sex slaves in the american west -- 6/11/14

Today's selection -- from The American West by Anne M. Butler and Michael J. Lansing. In the late 1700s, the western parts of North America now referred to by scholars as Comancheria and Apacheria were the scene of large-scale sex slavery little commented on by historians:

"The land that seemed so distant and romantic, so receptive to myth-building -- French Louisiana and Spanish Texas -- should have drawn the close scrutiny of the Americans. There they would have seen that the Spanish moving north out of Mexico and the French moving south out of Canada and the Ohio Valley mingled with Indians in places that would be known as Comancheria and Apacheria. The overlay of cultures produced a world distinct from other regions of Native-European interaction.

"After the French and Indian War, Spain gained administrative control of Louisiana. By this time, the French had added the Comanche and Wichita Indians to their earlier alliance with the Caddos. These Indian tribes came to a position of economic and political dominance across the region. A prominent component of these interlocking commercial relations included a vigorous trade in female slaves.

"The armies of men see-sawed between military aggression and peace-keeping ventures. In the teetering back and forth, women and children of the foe became targets for capture. Within this environment, the most vulnerable of the enemy camp were actively pursued as captives. This system led to widespread occasions of human slavery, predicated not on race, but on gender.

"Although a woman in a Native society often held carefully delineated economic and political power, when separated from her cultural community, a woman could find that her decision-making and personal agency evaporated. Instead, now held by an enemy camp, a woman became quite powerless, transformed into a slave to be used for forced labor -- domestic, mercantile, or sexual. Often referred to almost benignly as 'captivity,' the condition was, in fact, slavery, one in which women had no control over what happened to them.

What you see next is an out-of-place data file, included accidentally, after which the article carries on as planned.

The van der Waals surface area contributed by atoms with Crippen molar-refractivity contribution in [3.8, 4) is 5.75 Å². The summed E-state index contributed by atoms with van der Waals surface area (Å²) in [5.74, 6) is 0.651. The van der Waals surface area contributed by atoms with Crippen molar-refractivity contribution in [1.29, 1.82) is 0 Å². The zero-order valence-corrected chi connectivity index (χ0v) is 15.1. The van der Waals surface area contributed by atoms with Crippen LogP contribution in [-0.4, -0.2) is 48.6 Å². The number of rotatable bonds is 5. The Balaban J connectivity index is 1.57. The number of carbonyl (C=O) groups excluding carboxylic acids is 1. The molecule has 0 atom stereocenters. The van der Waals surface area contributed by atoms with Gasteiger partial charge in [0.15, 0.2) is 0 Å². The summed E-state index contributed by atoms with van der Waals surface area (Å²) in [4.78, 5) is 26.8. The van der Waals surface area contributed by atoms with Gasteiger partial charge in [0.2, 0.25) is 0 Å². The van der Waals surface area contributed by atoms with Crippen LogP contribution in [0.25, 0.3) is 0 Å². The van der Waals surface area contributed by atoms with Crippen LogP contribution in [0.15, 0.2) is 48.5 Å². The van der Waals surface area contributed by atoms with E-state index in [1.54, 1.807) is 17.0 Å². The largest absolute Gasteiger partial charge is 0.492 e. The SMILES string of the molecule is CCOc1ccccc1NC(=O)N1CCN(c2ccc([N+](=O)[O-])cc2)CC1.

"In this unsavory circumstance, women were valued as war booty. Men were not seen in the slave trade, as they either killed themselves before capture or were murdered when apprehended. Women and children, however, might be captured as punishment against an offending tribe, such as when the Spanish carried off Apache women. In addition to inflicting emotional pain on the enemy, the Spanish anticipated the value of the captives as a trade item during peace discussions, which they assumed would materialize at some point. The women, however, had no idea how long their slavery might last or its outcome -- sold off to a jobber for labor and death, given as a 'gift' during peace talks, exchanged for female slaves held by their captors' foes, murdered, raped, or married.

"The French moving south and west on the Plains during the eighteenth century more than dabbled in this slave trade, as they stoked the fires of their Indian alliances. Natchitoches and its nearby fort was a trade center, where the French acknowledged the most valuable goods were horses, pelts, and slaves. The trade in female slaves allowed men on both sides of the table to enhance their commercial and diplomatic ties.

Bottom left A female slave affiliated with the "Renard" (Fox or Mesquakie) tribe,
who accompanied Illinois Indians on a visit to New Orleans. 
(colored pen and ink by Alexandre de Batz, 1735)

"In this swirl of several Indian tribes, Spanish administrators, and French traders, men of opposing sides cooperated in perpetuating the traffic in women, holding them in a bondage that was neither gentle nor brief. Women were an instrument to be used for the advance of masculine political and economic strategies. In the meantime, female captives changed the demographics of American slavery, forcibly held in western lands that were increasingly mythically regarded as a paradise of unfettered freedom. Such unattractive elements in western life, as this female slavery, were typically minimized or ignored."


Anne M. Butler


The American West: A Concise History


Blackwell Publishing


Copyright 2008 by Anne M. Butler and Michael J. Lansing


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